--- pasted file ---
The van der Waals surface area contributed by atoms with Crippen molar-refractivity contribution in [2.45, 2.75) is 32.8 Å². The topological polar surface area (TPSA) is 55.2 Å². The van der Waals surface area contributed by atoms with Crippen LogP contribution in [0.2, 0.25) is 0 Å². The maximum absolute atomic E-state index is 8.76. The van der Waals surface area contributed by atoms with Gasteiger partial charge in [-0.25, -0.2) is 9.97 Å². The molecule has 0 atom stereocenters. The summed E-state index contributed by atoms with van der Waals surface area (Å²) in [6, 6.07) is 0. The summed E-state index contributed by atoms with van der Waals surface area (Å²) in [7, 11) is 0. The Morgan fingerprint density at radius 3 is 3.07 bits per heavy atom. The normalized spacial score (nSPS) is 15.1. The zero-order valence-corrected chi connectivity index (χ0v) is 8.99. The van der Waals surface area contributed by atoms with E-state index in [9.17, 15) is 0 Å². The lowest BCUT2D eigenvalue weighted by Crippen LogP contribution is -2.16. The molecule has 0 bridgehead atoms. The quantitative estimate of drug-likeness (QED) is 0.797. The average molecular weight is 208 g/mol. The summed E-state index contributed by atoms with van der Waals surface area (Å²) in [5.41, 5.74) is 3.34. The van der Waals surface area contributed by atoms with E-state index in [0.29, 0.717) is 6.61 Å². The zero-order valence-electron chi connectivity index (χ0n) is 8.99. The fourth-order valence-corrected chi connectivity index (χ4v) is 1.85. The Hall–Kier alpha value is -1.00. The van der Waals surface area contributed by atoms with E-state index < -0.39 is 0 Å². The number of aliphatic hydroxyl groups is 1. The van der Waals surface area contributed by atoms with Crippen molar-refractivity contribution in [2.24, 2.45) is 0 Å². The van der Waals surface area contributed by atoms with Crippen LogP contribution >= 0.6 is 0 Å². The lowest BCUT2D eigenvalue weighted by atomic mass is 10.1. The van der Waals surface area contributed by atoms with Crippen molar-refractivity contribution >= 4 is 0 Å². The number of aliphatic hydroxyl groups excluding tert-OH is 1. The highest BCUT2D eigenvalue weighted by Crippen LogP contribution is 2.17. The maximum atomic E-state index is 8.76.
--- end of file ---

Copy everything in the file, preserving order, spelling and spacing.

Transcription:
The van der Waals surface area contributed by atoms with Crippen molar-refractivity contribution in [2.45, 2.75) is 32.8 Å². The topological polar surface area (TPSA) is 55.2 Å². The van der Waals surface area contributed by atoms with Crippen LogP contribution in [0.2, 0.25) is 0 Å². The maximum absolute atomic E-state index is 8.76. The van der Waals surface area contributed by atoms with Gasteiger partial charge in [-0.25, -0.2) is 9.97 Å². The molecule has 0 atom stereocenters. The summed E-state index contributed by atoms with van der Waals surface area (Å²) in [6, 6.07) is 0. The summed E-state index contributed by atoms with van der Waals surface area (Å²) in [7, 11) is 0. The Morgan fingerprint density at radius 3 is 3.07 bits per heavy atom. The normalized spacial score (nSPS) is 15.1. The zero-order valence-corrected chi connectivity index (χ0v) is 8.99. The van der Waals surface area contributed by atoms with E-state index in [9.17, 15) is 0 Å². The lowest BCUT2D eigenvalue weighted by Crippen LogP contribution is -2.16. The molecule has 0 bridgehead atoms. The quantitative estimate of drug-likeness (QED) is 0.797. The average molecular weight is 208 g/mol. The summed E-state index contributed by atoms with van der Waals surface area (Å²) in [5.41, 5.74) is 3.34. The van der Waals surface area contributed by atoms with E-state index in [0.29, 0.717) is 6.61 Å². The zero-order valence-electron chi connectivity index (χ0n) is 8.99. The fourth-order valence-corrected chi connectivity index (χ4v) is 1.85. The Hall–Kier alpha value is -1.00. The van der Waals surface area contributed by atoms with E-state index < -0.39 is 0 Å². The number of aliphatic hydroxyl groups is 1. The van der Waals surface area contributed by atoms with Crippen molar-refractivity contribution in [2.24, 2.45) is 0 Å². The van der Waals surface area contributed by atoms with Crippen LogP contribution >= 0.6 is 0 Å². The lowest BCUT2D eigenvalue weighted by atomic mass is 10.1. The van der Waals surface area contributed by atoms with Crippen molar-refractivity contribution >= 4 is 0 Å². The number of aliphatic hydroxyl groups excluding tert-OH is 1. The highest BCUT2D eigenvalue weighted by Crippen LogP contribution is 2.17. The maximum atomic E-state index is 8.76.